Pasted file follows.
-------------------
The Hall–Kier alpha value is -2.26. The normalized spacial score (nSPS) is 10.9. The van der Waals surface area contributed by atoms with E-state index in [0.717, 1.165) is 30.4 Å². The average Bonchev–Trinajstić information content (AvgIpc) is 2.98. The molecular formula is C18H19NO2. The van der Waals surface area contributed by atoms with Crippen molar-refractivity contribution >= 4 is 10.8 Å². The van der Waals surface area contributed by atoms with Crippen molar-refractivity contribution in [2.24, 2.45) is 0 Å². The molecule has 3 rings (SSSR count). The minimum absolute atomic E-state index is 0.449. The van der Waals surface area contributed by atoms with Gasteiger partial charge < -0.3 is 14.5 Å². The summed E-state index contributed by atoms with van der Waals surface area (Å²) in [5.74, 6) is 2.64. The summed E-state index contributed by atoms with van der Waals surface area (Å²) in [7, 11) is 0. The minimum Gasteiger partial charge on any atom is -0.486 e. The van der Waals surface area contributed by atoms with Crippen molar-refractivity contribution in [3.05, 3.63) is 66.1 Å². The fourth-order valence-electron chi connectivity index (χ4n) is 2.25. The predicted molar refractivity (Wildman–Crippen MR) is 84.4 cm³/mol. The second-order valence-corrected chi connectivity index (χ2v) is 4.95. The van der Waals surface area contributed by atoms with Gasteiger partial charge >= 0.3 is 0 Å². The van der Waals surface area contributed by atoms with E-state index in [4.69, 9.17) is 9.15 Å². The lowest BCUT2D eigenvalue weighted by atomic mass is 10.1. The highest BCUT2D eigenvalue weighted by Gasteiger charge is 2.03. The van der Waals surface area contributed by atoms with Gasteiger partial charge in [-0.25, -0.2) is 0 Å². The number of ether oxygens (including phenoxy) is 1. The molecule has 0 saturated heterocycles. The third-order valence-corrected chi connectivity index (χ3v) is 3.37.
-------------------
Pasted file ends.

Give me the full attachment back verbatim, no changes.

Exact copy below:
The Hall–Kier alpha value is -2.26. The normalized spacial score (nSPS) is 10.9. The van der Waals surface area contributed by atoms with E-state index in [0.717, 1.165) is 30.4 Å². The average Bonchev–Trinajstić information content (AvgIpc) is 2.98. The molecular formula is C18H19NO2. The van der Waals surface area contributed by atoms with Crippen molar-refractivity contribution >= 4 is 10.8 Å². The van der Waals surface area contributed by atoms with Crippen molar-refractivity contribution in [2.24, 2.45) is 0 Å². The molecule has 3 rings (SSSR count). The minimum absolute atomic E-state index is 0.449. The van der Waals surface area contributed by atoms with Gasteiger partial charge < -0.3 is 14.5 Å². The summed E-state index contributed by atoms with van der Waals surface area (Å²) in [5.74, 6) is 2.64. The summed E-state index contributed by atoms with van der Waals surface area (Å²) in [7, 11) is 0. The minimum Gasteiger partial charge on any atom is -0.486 e. The van der Waals surface area contributed by atoms with Crippen molar-refractivity contribution in [3.05, 3.63) is 66.1 Å². The fourth-order valence-electron chi connectivity index (χ4n) is 2.25. The predicted molar refractivity (Wildman–Crippen MR) is 84.4 cm³/mol. The second-order valence-corrected chi connectivity index (χ2v) is 4.95. The van der Waals surface area contributed by atoms with Gasteiger partial charge >= 0.3 is 0 Å². The van der Waals surface area contributed by atoms with E-state index in [4.69, 9.17) is 9.15 Å². The lowest BCUT2D eigenvalue weighted by atomic mass is 10.1. The highest BCUT2D eigenvalue weighted by Gasteiger charge is 2.03. The van der Waals surface area contributed by atoms with Gasteiger partial charge in [-0.25, -0.2) is 0 Å². The number of ether oxygens (including phenoxy) is 1. The molecule has 0 saturated heterocycles. The third-order valence-corrected chi connectivity index (χ3v) is 3.37.